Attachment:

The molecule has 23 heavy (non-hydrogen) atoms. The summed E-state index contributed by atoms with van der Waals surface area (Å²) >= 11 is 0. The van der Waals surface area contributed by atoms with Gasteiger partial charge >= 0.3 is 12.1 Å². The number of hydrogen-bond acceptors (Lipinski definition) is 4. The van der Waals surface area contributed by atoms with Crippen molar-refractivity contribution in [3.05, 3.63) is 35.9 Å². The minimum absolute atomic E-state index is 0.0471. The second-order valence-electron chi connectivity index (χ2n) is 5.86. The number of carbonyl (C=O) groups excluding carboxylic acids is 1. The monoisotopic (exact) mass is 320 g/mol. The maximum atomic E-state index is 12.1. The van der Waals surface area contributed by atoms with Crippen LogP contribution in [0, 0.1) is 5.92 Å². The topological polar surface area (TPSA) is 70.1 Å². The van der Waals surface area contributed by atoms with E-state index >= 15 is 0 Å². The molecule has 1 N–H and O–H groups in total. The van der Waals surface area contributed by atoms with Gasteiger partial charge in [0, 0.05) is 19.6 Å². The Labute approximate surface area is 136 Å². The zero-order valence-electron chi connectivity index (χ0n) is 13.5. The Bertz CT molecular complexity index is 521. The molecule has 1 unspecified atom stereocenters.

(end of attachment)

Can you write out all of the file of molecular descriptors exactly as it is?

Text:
The molecule has 23 heavy (non-hydrogen) atoms. The summed E-state index contributed by atoms with van der Waals surface area (Å²) >= 11 is 0. The van der Waals surface area contributed by atoms with Gasteiger partial charge >= 0.3 is 12.1 Å². The number of hydrogen-bond acceptors (Lipinski definition) is 4. The van der Waals surface area contributed by atoms with Crippen molar-refractivity contribution in [3.05, 3.63) is 35.9 Å². The minimum absolute atomic E-state index is 0.0471. The second-order valence-electron chi connectivity index (χ2n) is 5.86. The number of carbonyl (C=O) groups excluding carboxylic acids is 1. The monoisotopic (exact) mass is 320 g/mol. The maximum atomic E-state index is 12.1. The van der Waals surface area contributed by atoms with Crippen LogP contribution in [0, 0.1) is 5.92 Å². The topological polar surface area (TPSA) is 70.1 Å². The van der Waals surface area contributed by atoms with E-state index >= 15 is 0 Å². The molecule has 1 N–H and O–H groups in total. The van der Waals surface area contributed by atoms with Gasteiger partial charge in [0, 0.05) is 19.6 Å². The Labute approximate surface area is 136 Å². The zero-order valence-electron chi connectivity index (χ0n) is 13.5. The Bertz CT molecular complexity index is 521. The molecule has 1 unspecified atom stereocenters.